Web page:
transfer, and probed with the antibodies of various actin related proteins. Of all
the proteins tested, only VASP was pulled down in complex with the B2 subunit
of the V-ATPase.



















Table 3.1. PCR Primers Used for Identification of Arp2/3 Related Proteins. The
sequences of primers used for PCR as well as their positions numbered relative
to the AUG start site and the expected product size. All primers were designed
against murine sequences.


RT-PCR Position of Size of Sequence of Primers (5'-3")
Target Primers Product
VASP 529-548 227 bp ATTCGGGGTGTCAAGTACAA
736-755 TTCTGTTGTTCCAGCTCCTC
Cortactin 1442-1461 186 bp CCTGAGCCTGACTACAGCAT
1608-1627 GTAGTCATACAGGGCGATGG
n-WASp 425-444 197 bp GCCAATGAAGAAGAAGCAAA
602-621 TCTTTGGTGTGGGAGATGTT
WASP 92-111 242 bp ACATTCCTTCCAACCTCCTC
314-333 CAGCTCCTGTTCCCAGAGTA
Arp3 750-769 191 bp AGAGCACCAGAGAGAGCAGA
921-940 CACACCACACGGCTACTACA
GAPDH 380-403 711 bp CCATGTTTGTGATGGGTGTGAACC
(Control) 1068-1091 TGTGAGGGAGATGCTCAGTGTTGG














CHAPTER 4
THE ROLE OF CORTACTIN IN OSTEOCLASTOGENESIS

Introduction

Cortactin is a monomeric, long, flexible protein (186) with a multidomain

structure consisting of an acidic domain at the amino terminus, followed by 6 and

1/2 tandemly repeated 37 amino acid segments, a helical region, a proline rich

region, and a Src homology 3 (SH3) domain at the carboxyl terminus (135, 136,

186). The multidomain structure of cortactin allows a multitude of interactions.

Cortactin binds directly to F-actin through sequences in the tandem region while

binding to the Arp2/3 complex occurs at the amino terminus (136, 186, 188).

Various signaling proteins bind the c-terminal proline rich and SH3 domains (135,

185, 188). Cortactin is a physiologically significant substrate for tyrosine

phosphorylation by src kinases (135). This is important because actin ring

formation requires the activity of pp60c-src (193, 194). Mutations in c-src in mice

results in osteopetrosis and failure of podosome formation (19). Faciogenital

dysplasia protein 1 (Fgdl), a CDC42 guanine nucleotide exchange factor, also

binds the SH3 domain of cortactin (195). This association allows proper

localization of Fgdl to the actin cytoskeleton (196). Mutations in Fgdl are

implicated in the human disease faciogenital dysplasia (197, 198). The pathology

of this disorder includes bone abnormalities.









Cortactin is involved in the activation and stabilization of actin based

networks (185, 186). Initially, the role of cortactin was hypothesized as a result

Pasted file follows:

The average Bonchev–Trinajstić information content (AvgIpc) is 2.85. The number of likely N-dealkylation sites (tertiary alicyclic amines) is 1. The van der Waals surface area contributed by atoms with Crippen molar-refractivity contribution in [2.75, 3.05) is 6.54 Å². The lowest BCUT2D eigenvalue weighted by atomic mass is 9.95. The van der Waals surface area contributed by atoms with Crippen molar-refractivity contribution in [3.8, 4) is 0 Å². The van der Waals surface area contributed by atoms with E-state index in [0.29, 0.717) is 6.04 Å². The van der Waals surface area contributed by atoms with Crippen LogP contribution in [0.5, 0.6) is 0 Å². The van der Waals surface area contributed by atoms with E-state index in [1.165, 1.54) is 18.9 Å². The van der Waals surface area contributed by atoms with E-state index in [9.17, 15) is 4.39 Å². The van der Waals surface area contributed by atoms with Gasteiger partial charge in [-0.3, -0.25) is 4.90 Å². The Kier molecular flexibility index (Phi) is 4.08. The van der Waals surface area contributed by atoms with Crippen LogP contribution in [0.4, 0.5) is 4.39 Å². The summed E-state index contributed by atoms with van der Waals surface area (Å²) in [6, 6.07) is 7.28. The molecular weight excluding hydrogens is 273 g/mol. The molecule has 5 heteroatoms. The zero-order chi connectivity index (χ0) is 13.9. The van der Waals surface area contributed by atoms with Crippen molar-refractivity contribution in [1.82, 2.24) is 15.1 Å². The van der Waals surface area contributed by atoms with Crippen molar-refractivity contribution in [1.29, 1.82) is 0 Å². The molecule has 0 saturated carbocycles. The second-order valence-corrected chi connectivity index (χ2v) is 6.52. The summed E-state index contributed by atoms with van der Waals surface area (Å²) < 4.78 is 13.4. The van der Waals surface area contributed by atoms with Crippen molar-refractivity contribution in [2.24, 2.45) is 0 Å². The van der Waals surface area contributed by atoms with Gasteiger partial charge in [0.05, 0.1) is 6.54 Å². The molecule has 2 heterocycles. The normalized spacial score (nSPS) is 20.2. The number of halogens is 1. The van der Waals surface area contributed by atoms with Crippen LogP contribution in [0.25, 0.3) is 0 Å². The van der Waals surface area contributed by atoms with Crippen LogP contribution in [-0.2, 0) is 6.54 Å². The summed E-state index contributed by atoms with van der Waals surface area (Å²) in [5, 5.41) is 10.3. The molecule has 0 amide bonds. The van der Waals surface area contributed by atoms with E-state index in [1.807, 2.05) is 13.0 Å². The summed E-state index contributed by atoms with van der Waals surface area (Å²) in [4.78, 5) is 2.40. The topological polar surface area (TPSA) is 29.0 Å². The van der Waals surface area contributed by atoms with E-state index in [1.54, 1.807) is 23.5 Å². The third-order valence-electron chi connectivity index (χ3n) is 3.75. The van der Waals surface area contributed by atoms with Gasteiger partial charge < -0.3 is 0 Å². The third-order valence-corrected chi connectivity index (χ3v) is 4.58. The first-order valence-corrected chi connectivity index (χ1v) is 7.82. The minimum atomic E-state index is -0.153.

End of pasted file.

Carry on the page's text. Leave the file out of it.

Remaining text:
of its localization to the same regions as Arp2/3 and n-WASP in vesicles,

podosomes, and the actin based rocket tails of Listeria (135, 186, 188, 199). The

function of cortactin as a regulator of the Arp2/3 complex is two fold. First,

cortactin can bind and activate the Arp2/3 complex through binding the Arp3

subunit (186, 188), although its activation potential is four to five fold lower than

that of the WASP family proteins (135, 187). Second, cortactin stabilizes Arp2/3

induced branched actin networks, inhibiting their disassembly (135, 187, 200).

Recent studies suggest that cortactin, N-WASP, and Arp2/3 form a synergistic,

ternary complex to initiate actin polymerization as depicted in Figure 4.1 (186,

188). In this model, N-WASP activates nucleation by interacting with F-actin and

the Arp2 and p40 subunits while cortactin stabilizes the branching points by

binding to F-actin and the Arp3 subunit (135, 187, 200).

Cortactin's main role may involve the carboxy terminal SH3 domain. This

domain allows interactions with various signaling molecules, including src

kinases (186, 200). The tyrosine phosphorylation of cortactin occurs in response

to integrin (av33) binding in endothelial cells (200). This is of note as the

integrin, av33, is also the major integrin of mature osteoclasts (55, 56). Cortactin

may be responsible for organization of receptor signaling in the region of the

sealing zone as it possesses both proper spatial and temporal localization with

newly forming actin networks (186, 188, 200).









Cortactin may not be a direct activator of the Arp2/3 complex. However,

the multidomain structure of cortactin, in conjunction with its distribution in

dynamic cortical actin structures, may allow it to bridge regions of actin

reorganization with receptor signaling complexes, protein tyrosine kinases,

and/or to recruit proteins that may positively or negatively regulate actin

polymerization (186, 188, 200).

Cortactin was previously identified as being preferentially upregulated

during osteoclastogenesis. In this study, our objective was to identify the

localization of cortactin in the osteoclast and to determine its requirement for

actin ring formation.

Materials and Methods

Western blot analysis with quantitation of cortactin

Anti-cortactin antibodies were obtained from Upstate Biotechnology

(Charlottesville, VA). RAW 264.7 cells were grown as previously described,

plated on 6 well plates, and either left unstimulated or stimulated with RANKL.

Cell lysates were collected from both the control and treated cells. Cells were

washed twice with ice cold PBS and scraped from the plates. The cells were

then detergent solubilized in 0.2% Triton X-100 in PBS. Equal amounts of the

lysates were separated by SDS-PAGE, followed by Western Transfer. The

nitrocellulose blots were then incubated with anti-cortactin antibodies for one

hour, washed three times, incubated with HRP conjugated secondary antibody,

washed three times, and incubated with Super Signal Dura West